CAPA for missed Sales KPI?

Ed Panek

QA RA Small Med Dev Company
Leader
Super Moderator
We missed our sales KPI by

  • War in Ukraine
  • Global pandemic
  • Supply fluctuations
  • Things we know
  • Things we know we don't know
  • Things we don't know we don't know.
A better sales KPI might be based on:

  • Employee training
  • Employee retention
  • Employee morale
  • Sales team Trade Shows
  • Other things we can control and measure
 

Nadaabo

Involved In Discussions
I have 3 separate auditors at 2 different companies I work with ISO9001:2008, ISO9001:2015 and AS9100 tell me the same thing:
process is in CA or CI. If it's not meeting it's target then your non-conforming and should be correcting the issue (10.2) or it's meeting its targets, so you should be going through some continuous improvement effort.

If your notes in the review can show that you've contained and corrected the issue and figured out why (root cause) and what you've put in place to prevent that as well as a way to follow through in the next minutes that the actions taken addressed the issue and you're back meeting targets, then your notes should be sufficient. But it will take someone to monitor this.

It sounds like a pain, but I moved form Quality management back to Production management and I actually did a CA with my team when we didn't meet our OTD. I'm glad we did that because we found out that some of our data in our ERP where these KPIs come from were wrong (dirty data). The CA process is just an organized and structured method to address issues like this. We have 2 separate CA forms in our company. The official one we use for customer issues and then an internal one that process owners, department managers, etc., use to retain the actions taken to address NCs they found in their processes. they get audited and closed by QA, but that's their only involvement.

I hope this helps and makes sense :)
 

Jim Wynne

Leader
Admin
I have 3 separate auditors at 2 different companies I work with ISO9001:2008, ISO9001:2015 and AS9100 tell me the same thing:
process is in CA or CI. If it's not meeting it's target then your non-conforming and should be correcting the issue (10.2) or it's meeting its targets, so you should be going through some continuous improvement effort.

If your notes in the review can show that you've contained and corrected the issue and figured out why (root cause) and what you've put in place to prevent that as well as a way to follow through in the next minutes that the actions taken addressed the issue and you're back meeting targets, then your notes should be sufficient. But it will take someone to monitor this.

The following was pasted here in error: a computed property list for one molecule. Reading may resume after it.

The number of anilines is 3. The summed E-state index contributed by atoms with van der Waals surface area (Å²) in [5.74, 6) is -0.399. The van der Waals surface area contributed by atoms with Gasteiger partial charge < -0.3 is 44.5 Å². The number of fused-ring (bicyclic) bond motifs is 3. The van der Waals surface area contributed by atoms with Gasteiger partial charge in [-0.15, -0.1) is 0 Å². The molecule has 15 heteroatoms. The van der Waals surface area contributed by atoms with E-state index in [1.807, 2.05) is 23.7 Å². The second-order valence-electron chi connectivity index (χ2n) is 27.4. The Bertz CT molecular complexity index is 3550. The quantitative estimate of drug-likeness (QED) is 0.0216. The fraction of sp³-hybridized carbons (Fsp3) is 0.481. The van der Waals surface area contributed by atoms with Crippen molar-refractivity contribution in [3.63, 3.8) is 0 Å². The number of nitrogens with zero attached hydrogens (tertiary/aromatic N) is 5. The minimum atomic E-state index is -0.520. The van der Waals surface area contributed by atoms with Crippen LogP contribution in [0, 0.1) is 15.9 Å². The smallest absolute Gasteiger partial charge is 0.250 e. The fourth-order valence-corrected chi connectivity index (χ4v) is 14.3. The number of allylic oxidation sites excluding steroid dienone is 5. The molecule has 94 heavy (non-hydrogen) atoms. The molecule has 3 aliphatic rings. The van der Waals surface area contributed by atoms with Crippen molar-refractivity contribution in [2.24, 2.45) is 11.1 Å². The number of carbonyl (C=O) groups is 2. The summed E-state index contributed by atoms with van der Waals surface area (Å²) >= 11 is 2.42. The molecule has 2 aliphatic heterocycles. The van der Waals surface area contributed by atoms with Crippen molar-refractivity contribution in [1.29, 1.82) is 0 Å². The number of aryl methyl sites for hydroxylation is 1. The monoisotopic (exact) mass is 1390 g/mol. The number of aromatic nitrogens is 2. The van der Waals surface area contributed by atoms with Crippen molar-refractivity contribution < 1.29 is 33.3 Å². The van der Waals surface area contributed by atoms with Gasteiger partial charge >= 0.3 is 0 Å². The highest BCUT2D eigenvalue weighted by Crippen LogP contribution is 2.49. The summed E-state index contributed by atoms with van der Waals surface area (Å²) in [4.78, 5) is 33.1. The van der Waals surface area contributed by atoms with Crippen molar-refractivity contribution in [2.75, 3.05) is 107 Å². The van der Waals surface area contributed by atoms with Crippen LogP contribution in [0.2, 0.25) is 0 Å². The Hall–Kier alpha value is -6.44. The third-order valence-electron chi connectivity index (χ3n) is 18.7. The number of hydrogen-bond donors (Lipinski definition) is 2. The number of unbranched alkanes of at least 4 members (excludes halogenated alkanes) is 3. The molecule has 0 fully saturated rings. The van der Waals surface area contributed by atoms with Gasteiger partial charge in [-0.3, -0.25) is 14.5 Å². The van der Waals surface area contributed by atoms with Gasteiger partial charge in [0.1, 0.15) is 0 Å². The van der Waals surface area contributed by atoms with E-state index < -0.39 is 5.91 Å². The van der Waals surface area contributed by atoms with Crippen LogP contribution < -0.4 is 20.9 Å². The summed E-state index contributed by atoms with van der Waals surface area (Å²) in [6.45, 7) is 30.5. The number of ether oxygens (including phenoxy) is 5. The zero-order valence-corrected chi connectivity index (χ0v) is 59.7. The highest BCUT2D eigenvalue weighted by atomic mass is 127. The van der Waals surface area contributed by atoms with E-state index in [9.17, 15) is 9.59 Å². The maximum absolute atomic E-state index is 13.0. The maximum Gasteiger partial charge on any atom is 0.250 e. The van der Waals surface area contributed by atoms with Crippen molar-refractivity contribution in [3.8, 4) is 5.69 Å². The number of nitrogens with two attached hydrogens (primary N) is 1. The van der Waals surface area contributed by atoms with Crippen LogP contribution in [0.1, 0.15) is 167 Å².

It sounds like a pain, but I moved form Quality management back to Production management and I actually did a CA with my team when we didn't meet our OTD. I'm glad we did that because we found out that some of our data in our ERP where these KPIs come from were wrong (dirty data). The CA process is just an organized and structured method to address issues like this. We have 2 separate CA forms in our company. The official one we use for customer issues and then an internal one that process owners, department managers, etc., use to retain the actions taken to address NCs they found in their processes. they get audited and closed by QA, but that's their only involvement.

I hope this helps and makes sense :)
Once again, "annual sales" is not a process, therefore a Key Process Indicator (KPI) is not appropriate. Certainly there will be processes that can contribute to an increase in sales, but as I pointed out earlier, increased sales doesn't necessarily mean increased profit. Application of a corrective action process might be appropriate in solving problems or removing impediments, but that's beside the point insofar as the original question is concerned.
 

Golfman25

Trusted Information Resource
Once again, "annual sales" is not a process, therefore a Key Process Indicator (KPI) is not appropriate. Certainly there will be processes that can contribute to an increase in sales, but as I pointed out earlier, increased sales doesn't necessarily mean increased profit. Application of a corrective action process might be appropriate in solving problems or removing impediments, but that's beside the point insofar as the original question is concerned.